I see actors and singers do this kind of thing all the time. They worry over an audition, stress out over their choice of song and monologue, format and then reformat their resume and then just do not show up for their audition. After all that work, they just don't go.
Because by not going, they KNOW why they did not get cast. BUT had they gone and auditioned after all of that work and THEN did not get cast, then they feel a sense that all that time spent was wasted somehow.
Why is it a waste? Why allow it to become a waste?
Right now, I have several projects going on – any of which could blow up in my face at any given moment but I am doing my best to make them all happen because they are important to me.
November is NaNoWriMo – National Novel Writing Month (www.nanowrimo.org) according to the website it is 50,000 words in 30 days. Participants begin writing November 1. The goal is to write a 50,000-word or approximately 175 page novel by midnight, November 30.
I wrote a children's book a few years ago that was lost due to poor planning on my part and a "helpful" teenager. It had taken me almost 2 years to write the book in the first place. When the book was lost, I felt lost too. I was determined to rewrite it but had not forced myself to do so. I think in the back of my mind, I was terrified I would do all that work only to lose it again.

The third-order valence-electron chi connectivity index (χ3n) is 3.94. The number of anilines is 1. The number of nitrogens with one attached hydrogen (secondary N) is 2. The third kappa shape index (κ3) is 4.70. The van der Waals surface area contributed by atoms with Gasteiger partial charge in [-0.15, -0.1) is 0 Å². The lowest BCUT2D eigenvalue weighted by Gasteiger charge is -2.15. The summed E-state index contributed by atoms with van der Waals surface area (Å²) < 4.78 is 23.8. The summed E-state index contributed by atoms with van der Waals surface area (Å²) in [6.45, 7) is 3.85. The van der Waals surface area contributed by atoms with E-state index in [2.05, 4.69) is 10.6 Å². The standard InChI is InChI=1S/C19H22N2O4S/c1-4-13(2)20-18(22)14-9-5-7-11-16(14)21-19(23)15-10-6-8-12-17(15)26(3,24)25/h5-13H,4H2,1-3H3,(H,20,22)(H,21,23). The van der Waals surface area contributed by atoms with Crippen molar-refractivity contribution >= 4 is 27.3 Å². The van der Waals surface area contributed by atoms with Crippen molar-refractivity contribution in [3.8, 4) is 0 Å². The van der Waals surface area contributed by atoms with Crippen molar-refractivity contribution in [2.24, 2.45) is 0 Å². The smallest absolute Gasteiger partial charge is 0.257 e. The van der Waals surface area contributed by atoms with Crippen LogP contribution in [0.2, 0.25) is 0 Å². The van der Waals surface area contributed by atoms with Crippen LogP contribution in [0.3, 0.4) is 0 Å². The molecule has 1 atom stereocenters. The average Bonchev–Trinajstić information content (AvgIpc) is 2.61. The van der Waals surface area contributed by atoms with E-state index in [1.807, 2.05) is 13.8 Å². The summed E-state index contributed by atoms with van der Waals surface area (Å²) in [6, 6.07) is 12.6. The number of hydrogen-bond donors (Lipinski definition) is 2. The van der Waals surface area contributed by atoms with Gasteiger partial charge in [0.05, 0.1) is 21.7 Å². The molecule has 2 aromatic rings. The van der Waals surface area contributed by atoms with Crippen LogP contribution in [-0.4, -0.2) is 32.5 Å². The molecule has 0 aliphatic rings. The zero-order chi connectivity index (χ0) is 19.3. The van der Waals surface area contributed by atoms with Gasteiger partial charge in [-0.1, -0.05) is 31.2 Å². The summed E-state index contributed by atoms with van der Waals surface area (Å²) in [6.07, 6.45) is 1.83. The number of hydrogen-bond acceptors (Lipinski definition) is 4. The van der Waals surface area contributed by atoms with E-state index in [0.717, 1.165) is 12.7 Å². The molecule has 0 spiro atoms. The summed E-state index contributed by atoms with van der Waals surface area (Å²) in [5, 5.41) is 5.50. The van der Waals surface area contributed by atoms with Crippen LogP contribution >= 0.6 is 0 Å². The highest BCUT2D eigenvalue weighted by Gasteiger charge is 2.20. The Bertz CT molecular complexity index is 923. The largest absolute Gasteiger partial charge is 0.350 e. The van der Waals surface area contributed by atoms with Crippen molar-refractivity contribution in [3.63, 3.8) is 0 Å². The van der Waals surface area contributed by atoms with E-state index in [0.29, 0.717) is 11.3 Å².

I WILL finish the first draft of Evie: Take 2 this year. It is much harder to write a book all over again. I am having difficulty recreating the world and wonderful kids I had spent years nurturing. I know that because I am focusing on this book that I may not "win" NaNo by getting my 50,000 words. I know it and I am okay with it. The IMPORTANT thing is that Evie sees the light of day and Nano is the vehicle I am using to get her there.
The Big Birthday Bash:
I turn 40 in 7 weeks so I decided to take the occasion to produce a huge fundraiser. I have a script to write, food to gather, donations to beg for, a gown to scrounge, posters to pose for and create, charities to contact, auditions to coordinate, song lists to assemble . . . I think you get the idea. AND I have to make that happen over the holidays.
Am I worried? Of course I am, but if I don't pull out all of the stops NOTHING will happen and that is worse than a few weeks of no sleep.